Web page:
Dams

Total dam capacity in the Southern and Eastern Asia region is 1 048 km3, of which 75 percent is located in just two countries: China (54 percent) and India (21 percent) (Table 6). Thirty-nine dams in the Southern and Eastern Asia region have a capacity over 5 km3, of which seventeen in China, ten in India, five in Thailand, two in Malaysia, two in Pakistan, one in Bangladesh, one in Lao People’s Democratic Republic and one in Viet Nam. In total these thirty-nine large dams account for 470 km3, or 45 percent of the total dam capacity in the Southern and Eastern Asia region. The dam with the largest capacity (39 km3) is the Three Gorges Dam in China, completed in 2006, which is considered to be the largest hydropower project in the world. The Longtan and Longyangxia dams, both also in China, follow with a capacity of 27 km3 and 25 km3 respectively. Outside China, the largest dam is Kaptai Dam in Bangladesh with a total storage capacity of 20 km3 (Table 7).

Transboundary waters

The main transboundary rivers in Southern and Eastern Asia are the Mekong river basin flowing to the South China Sea, the Ganges-Brahmaputra-Meghna river basin flowing to the Bay of Bengal, the Indus river basin flowing to the Arabian Sea and the Salween river basin flowing to the Andaman Sea. These four transboundary river basins cover almost one-fifth of the total area of Southern and Eastern Asia (Table 8 and Figure 9). A more detailed description of these four transboundary basins is given in Section III.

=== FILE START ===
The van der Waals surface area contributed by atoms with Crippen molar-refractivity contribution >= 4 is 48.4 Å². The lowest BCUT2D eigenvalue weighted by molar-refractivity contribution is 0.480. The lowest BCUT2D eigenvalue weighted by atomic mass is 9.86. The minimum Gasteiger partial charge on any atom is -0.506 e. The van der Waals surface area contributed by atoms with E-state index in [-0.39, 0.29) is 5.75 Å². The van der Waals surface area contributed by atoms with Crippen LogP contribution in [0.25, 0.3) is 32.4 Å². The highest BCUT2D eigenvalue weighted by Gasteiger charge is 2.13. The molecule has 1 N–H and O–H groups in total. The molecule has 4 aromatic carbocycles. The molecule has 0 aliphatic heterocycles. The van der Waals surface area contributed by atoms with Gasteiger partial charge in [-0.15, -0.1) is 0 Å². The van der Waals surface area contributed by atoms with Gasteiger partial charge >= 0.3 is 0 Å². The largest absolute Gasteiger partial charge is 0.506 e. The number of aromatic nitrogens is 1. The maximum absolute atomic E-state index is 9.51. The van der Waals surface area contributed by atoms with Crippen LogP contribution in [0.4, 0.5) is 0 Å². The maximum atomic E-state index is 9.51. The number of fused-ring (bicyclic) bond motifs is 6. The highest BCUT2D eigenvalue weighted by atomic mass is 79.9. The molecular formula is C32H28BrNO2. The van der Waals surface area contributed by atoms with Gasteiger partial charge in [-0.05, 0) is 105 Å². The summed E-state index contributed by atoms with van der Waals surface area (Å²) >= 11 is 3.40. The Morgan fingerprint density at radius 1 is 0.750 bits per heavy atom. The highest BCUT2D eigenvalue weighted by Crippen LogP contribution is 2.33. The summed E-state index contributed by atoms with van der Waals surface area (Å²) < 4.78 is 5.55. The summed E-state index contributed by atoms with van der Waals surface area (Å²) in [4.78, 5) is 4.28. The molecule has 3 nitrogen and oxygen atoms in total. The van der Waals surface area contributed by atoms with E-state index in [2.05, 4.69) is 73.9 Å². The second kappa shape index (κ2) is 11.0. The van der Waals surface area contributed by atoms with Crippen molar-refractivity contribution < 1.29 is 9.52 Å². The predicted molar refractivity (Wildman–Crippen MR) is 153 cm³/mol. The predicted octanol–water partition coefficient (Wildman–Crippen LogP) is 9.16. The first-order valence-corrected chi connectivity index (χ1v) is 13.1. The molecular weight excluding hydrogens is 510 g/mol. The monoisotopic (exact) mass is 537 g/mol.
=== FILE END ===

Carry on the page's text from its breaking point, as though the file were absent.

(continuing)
WATER WITHDRAWAL

Water withdrawal by sector

Data on water withdrawal by sector refer to the gross quantity of water withdrawn annually for a given use. Table 32 presents the distribution of water withdrawal by country for the three large water-consuming sectors: agriculture (irrigation, livestock watering, aquaculture), municipalities (domestic/municipal) and industry (including water for cooling of thermoelectric plants). Although able to mobilize a significant portion of water, requirements for energy purposes (hydroelectricity), navigation, fishing, environment and leisure activities have a low rate of net water consumption. For this reason, they are not included in the calculation of the regional withdrawals but they do appear in the country profiles where information is available.

For most countries, data on water withdrawal could be obtained from national statistics although large uncertainties remain on computation methods. For five countries (Democratic People’s Republic of Korea, Lao People’s Democratic Republic, Malaysia, Mongolia and Nepal) data for water withdrawal could not be found in national reports and estimates were done based on modelled data for municipal and industrial water withdrawal using statistical methods and calculated based on irrigation areas, cropping patterns, consumptive water use and efficiency for agricultural withdrawal. It should be noted that these are countries where water resources are not yet a constraint on economic development.